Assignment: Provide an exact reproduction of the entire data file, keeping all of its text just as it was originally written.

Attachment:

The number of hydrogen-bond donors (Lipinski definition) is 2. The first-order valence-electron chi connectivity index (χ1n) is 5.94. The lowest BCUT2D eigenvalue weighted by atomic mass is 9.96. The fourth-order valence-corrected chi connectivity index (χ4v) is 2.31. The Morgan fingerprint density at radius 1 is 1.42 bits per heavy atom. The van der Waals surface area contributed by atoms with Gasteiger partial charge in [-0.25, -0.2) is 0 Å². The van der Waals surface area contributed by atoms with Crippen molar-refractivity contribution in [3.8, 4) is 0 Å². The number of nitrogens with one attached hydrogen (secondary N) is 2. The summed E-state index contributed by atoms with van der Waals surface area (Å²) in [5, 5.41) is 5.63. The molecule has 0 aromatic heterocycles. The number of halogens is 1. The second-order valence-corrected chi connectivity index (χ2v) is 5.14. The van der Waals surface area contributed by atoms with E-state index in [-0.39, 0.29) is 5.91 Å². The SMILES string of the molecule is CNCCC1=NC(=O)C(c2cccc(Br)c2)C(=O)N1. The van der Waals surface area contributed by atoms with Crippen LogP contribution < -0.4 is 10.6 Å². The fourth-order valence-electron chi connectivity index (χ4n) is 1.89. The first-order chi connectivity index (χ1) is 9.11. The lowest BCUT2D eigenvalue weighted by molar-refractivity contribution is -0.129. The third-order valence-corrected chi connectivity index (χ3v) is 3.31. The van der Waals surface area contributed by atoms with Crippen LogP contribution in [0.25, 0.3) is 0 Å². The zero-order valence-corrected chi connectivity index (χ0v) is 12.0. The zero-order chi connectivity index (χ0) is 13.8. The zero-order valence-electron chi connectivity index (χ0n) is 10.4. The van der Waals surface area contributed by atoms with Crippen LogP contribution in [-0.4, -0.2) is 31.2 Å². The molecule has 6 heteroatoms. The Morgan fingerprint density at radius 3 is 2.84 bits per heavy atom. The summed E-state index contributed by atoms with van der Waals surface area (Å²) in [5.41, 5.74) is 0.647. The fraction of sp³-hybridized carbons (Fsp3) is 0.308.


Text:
The number of hydrogen-bond donors (Lipinski definition) is 2. The first-order valence-electron chi connectivity index (χ1n) is 5.94. The lowest BCUT2D eigenvalue weighted by atomic mass is 9.96. The fourth-order valence-corrected chi connectivity index (χ4v) is 2.31. The Morgan fingerprint density at radius 1 is 1.42 bits per heavy atom. The van der Waals surface area contributed by atoms with Gasteiger partial charge in [-0.25, -0.2) is 0 Å². The van der Waals surface area contributed by atoms with Crippen molar-refractivity contribution in [3.8, 4) is 0 Å². The number of nitrogens with one attached hydrogen (secondary N) is 2. The summed E-state index contributed by atoms with van der Waals surface area (Å²) in [5, 5.41) is 5.63. The molecule has 0 aromatic heterocycles. The number of halogens is 1. The second-order valence-corrected chi connectivity index (χ2v) is 5.14. The van der Waals surface area contributed by atoms with E-state index in [-0.39, 0.29) is 5.91 Å². The SMILES string of the molecule is CNCCC1=NC(=O)C(c2cccc(Br)c2)C(=O)N1. The van der Waals surface area contributed by atoms with Crippen LogP contribution < -0.4 is 10.6 Å². The fourth-order valence-electron chi connectivity index (χ4n) is 1.89. The first-order chi connectivity index (χ1) is 9.11. The lowest BCUT2D eigenvalue weighted by molar-refractivity contribution is -0.129. The third-order valence-corrected chi connectivity index (χ3v) is 3.31. The van der Waals surface area contributed by atoms with Crippen LogP contribution in [0.25, 0.3) is 0 Å². The zero-order valence-corrected chi connectivity index (χ0v) is 12.0. The zero-order chi connectivity index (χ0) is 13.8. The zero-order valence-electron chi connectivity index (χ0n) is 10.4. The van der Waals surface area contributed by atoms with Crippen LogP contribution in [-0.4, -0.2) is 31.2 Å². The molecule has 6 heteroatoms. The Morgan fingerprint density at radius 3 is 2.84 bits per heavy atom. The summed E-state index contributed by atoms with van der Waals surface area (Å²) in [5.41, 5.74) is 0.647. The fraction of sp³-hybridized carbons (Fsp3) is 0.308.